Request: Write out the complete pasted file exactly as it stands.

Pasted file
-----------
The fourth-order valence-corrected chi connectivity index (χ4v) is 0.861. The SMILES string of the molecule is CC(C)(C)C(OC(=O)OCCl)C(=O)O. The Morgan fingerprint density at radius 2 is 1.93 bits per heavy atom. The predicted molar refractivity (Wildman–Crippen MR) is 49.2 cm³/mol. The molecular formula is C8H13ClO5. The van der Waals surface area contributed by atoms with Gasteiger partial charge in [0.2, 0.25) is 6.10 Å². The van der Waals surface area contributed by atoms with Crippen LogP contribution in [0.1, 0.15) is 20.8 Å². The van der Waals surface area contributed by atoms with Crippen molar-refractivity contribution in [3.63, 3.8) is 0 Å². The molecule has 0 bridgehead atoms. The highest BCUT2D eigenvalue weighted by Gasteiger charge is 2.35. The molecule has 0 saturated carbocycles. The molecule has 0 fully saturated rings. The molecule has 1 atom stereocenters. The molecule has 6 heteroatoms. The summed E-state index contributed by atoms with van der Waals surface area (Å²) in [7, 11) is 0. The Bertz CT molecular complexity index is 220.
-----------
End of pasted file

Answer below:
The fourth-order valence-corrected chi connectivity index (χ4v) is 0.861. The SMILES string of the molecule is CC(C)(C)C(OC(=O)OCCl)C(=O)O. The Morgan fingerprint density at radius 2 is 1.93 bits per heavy atom. The predicted molar refractivity (Wildman–Crippen MR) is 49.2 cm³/mol. The molecular formula is C8H13ClO5. The van der Waals surface area contributed by atoms with Gasteiger partial charge in [0.2, 0.25) is 6.10 Å². The van der Waals surface area contributed by atoms with Crippen LogP contribution in [0.1, 0.15) is 20.8 Å². The van der Waals surface area contributed by atoms with Crippen molar-refractivity contribution in [3.63, 3.8) is 0 Å². The molecule has 0 bridgehead atoms. The highest BCUT2D eigenvalue weighted by Gasteiger charge is 2.35. The molecule has 0 saturated carbocycles. The molecule has 0 fully saturated rings. The molecule has 1 atom stereocenters. The molecule has 6 heteroatoms. The summed E-state index contributed by atoms with van der Waals surface area (Å²) in [7, 11) is 0. The Bertz CT molecular complexity index is 220.